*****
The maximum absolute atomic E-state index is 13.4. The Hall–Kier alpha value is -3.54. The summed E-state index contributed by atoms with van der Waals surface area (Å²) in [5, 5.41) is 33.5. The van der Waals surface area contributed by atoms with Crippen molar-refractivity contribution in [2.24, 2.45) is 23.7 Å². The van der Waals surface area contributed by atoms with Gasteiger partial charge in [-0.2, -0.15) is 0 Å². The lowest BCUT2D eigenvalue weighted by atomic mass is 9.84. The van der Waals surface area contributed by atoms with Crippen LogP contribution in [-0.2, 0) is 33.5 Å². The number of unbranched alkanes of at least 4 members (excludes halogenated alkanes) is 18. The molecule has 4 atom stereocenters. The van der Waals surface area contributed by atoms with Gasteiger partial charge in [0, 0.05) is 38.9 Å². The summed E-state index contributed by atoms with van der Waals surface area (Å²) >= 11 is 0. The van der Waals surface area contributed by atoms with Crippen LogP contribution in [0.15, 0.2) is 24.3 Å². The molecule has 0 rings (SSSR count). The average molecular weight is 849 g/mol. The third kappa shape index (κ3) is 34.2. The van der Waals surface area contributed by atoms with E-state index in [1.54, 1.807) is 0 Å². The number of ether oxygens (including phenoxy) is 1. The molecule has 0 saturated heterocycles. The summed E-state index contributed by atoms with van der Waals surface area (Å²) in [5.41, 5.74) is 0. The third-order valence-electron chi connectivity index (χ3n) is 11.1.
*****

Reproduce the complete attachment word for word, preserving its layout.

The maximum absolute atomic E-state index is 13.4. The Hall–Kier alpha value is -3.54. The summed E-state index contributed by atoms with van der Waals surface area (Å²) in [5, 5.41) is 33.5. The van der Waals surface area contributed by atoms with Crippen molar-refractivity contribution in [2.24, 2.45) is 23.7 Å². The van der Waals surface area contributed by atoms with Gasteiger partial charge in [-0.2, -0.15) is 0 Å². The lowest BCUT2D eigenvalue weighted by atomic mass is 9.84. The van der Waals surface area contributed by atoms with Crippen LogP contribution in [-0.2, 0) is 33.5 Å². The number of unbranched alkanes of at least 4 members (excludes halogenated alkanes) is 18. The molecule has 4 atom stereocenters. The van der Waals surface area contributed by atoms with Gasteiger partial charge in [0, 0.05) is 38.9 Å². The summed E-state index contributed by atoms with van der Waals surface area (Å²) >= 11 is 0. The van der Waals surface area contributed by atoms with Crippen LogP contribution in [0.15, 0.2) is 24.3 Å². The molecule has 0 rings (SSSR count). The average molecular weight is 849 g/mol. The third kappa shape index (κ3) is 34.2. The van der Waals surface area contributed by atoms with E-state index in [1.54, 1.807) is 0 Å². The number of ether oxygens (including phenoxy) is 1. The molecule has 0 saturated heterocycles. The summed E-state index contributed by atoms with van der Waals surface area (Å²) in [5.41, 5.74) is 0. The third-order valence-electron chi connectivity index (χ3n) is 11.1.